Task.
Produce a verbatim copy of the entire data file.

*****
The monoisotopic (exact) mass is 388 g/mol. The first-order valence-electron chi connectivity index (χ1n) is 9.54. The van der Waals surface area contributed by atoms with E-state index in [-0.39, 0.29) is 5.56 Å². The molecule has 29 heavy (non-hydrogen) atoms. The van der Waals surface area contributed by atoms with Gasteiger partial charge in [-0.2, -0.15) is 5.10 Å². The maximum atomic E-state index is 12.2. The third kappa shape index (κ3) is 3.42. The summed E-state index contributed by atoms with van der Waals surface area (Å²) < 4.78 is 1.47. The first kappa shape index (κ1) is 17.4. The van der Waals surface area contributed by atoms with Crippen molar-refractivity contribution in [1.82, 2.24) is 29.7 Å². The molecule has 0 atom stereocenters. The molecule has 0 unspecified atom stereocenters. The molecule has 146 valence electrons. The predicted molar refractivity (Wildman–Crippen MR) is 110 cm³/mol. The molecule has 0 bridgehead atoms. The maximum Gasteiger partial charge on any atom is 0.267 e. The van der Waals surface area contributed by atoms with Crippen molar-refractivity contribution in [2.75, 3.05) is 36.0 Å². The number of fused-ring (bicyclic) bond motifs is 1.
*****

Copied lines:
The monoisotopic (exact) mass is 388 g/mol. The first-order valence-electron chi connectivity index (χ1n) is 9.54. The van der Waals surface area contributed by atoms with E-state index in [-0.39, 0.29) is 5.56 Å². The molecule has 29 heavy (non-hydrogen) atoms. The van der Waals surface area contributed by atoms with Gasteiger partial charge in [-0.2, -0.15) is 5.10 Å². The maximum atomic E-state index is 12.2. The third kappa shape index (κ3) is 3.42. The summed E-state index contributed by atoms with van der Waals surface area (Å²) < 4.78 is 1.47. The first kappa shape index (κ1) is 17.4. The van der Waals surface area contributed by atoms with Crippen molar-refractivity contribution in [1.82, 2.24) is 29.7 Å². The molecule has 0 atom stereocenters. The molecule has 0 unspecified atom stereocenters. The molecule has 146 valence electrons. The predicted molar refractivity (Wildman–Crippen MR) is 110 cm³/mol. The molecule has 0 bridgehead atoms. The maximum Gasteiger partial charge on any atom is 0.267 e. The van der Waals surface area contributed by atoms with Crippen molar-refractivity contribution in [2.75, 3.05) is 36.0 Å². The number of fused-ring (bicyclic) bond motifs is 1.